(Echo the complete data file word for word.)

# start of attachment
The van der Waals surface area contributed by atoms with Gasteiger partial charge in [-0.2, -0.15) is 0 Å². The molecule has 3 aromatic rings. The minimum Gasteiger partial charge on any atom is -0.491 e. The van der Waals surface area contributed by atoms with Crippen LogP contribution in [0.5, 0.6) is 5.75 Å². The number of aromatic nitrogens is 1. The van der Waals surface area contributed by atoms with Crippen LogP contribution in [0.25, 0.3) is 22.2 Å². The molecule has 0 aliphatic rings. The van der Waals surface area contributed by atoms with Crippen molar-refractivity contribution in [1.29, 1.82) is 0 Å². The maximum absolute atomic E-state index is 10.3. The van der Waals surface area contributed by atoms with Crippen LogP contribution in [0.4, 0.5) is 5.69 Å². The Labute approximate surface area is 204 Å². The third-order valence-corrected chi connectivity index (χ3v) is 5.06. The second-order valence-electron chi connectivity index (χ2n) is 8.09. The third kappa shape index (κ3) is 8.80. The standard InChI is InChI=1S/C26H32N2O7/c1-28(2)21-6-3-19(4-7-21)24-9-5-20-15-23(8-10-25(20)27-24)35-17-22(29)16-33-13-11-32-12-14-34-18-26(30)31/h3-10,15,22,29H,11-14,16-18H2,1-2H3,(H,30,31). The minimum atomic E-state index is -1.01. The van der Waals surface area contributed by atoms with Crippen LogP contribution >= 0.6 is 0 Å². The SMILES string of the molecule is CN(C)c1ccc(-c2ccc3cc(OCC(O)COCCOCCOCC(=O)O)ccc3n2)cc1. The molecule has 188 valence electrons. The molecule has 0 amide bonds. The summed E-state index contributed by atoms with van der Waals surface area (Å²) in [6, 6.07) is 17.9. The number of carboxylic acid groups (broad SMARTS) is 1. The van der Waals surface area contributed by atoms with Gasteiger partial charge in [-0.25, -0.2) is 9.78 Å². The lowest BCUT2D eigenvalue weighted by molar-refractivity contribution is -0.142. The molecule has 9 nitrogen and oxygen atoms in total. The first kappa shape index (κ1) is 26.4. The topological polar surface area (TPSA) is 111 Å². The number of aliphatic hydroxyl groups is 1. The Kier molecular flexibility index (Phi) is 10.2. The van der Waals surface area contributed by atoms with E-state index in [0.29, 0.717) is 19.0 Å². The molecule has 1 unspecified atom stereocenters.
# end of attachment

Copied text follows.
The van der Waals surface area contributed by atoms with Gasteiger partial charge in [-0.2, -0.15) is 0 Å². The molecule has 3 aromatic rings. The minimum Gasteiger partial charge on any atom is -0.491 e. The van der Waals surface area contributed by atoms with Crippen LogP contribution in [0.5, 0.6) is 5.75 Å². The number of aromatic nitrogens is 1. The van der Waals surface area contributed by atoms with Crippen LogP contribution in [0.25, 0.3) is 22.2 Å². The molecule has 0 aliphatic rings. The van der Waals surface area contributed by atoms with Crippen molar-refractivity contribution in [1.29, 1.82) is 0 Å². The maximum absolute atomic E-state index is 10.3. The van der Waals surface area contributed by atoms with Crippen LogP contribution in [0.4, 0.5) is 5.69 Å². The Labute approximate surface area is 204 Å². The third-order valence-corrected chi connectivity index (χ3v) is 5.06. The second-order valence-electron chi connectivity index (χ2n) is 8.09. The third kappa shape index (κ3) is 8.80. The standard InChI is InChI=1S/C26H32N2O7/c1-28(2)21-6-3-19(4-7-21)24-9-5-20-15-23(8-10-25(20)27-24)35-17-22(29)16-33-13-11-32-12-14-34-18-26(30)31/h3-10,15,22,29H,11-14,16-18H2,1-2H3,(H,30,31). The minimum atomic E-state index is -1.01. The van der Waals surface area contributed by atoms with Crippen LogP contribution >= 0.6 is 0 Å². The SMILES string of the molecule is CN(C)c1ccc(-c2ccc3cc(OCC(O)COCCOCCOCC(=O)O)ccc3n2)cc1. The molecule has 188 valence electrons. The molecule has 0 amide bonds. The summed E-state index contributed by atoms with van der Waals surface area (Å²) in [6, 6.07) is 17.9. The number of carboxylic acid groups (broad SMARTS) is 1. The van der Waals surface area contributed by atoms with Gasteiger partial charge in [-0.25, -0.2) is 9.78 Å². The lowest BCUT2D eigenvalue weighted by molar-refractivity contribution is -0.142. The molecule has 9 nitrogen and oxygen atoms in total. The first kappa shape index (κ1) is 26.4. The topological polar surface area (TPSA) is 111 Å². The number of aliphatic hydroxyl groups is 1. The Kier molecular flexibility index (Phi) is 10.2. The van der Waals surface area contributed by atoms with E-state index in [0.29, 0.717) is 19.0 Å². The molecule has 1 unspecified atom stereocenters.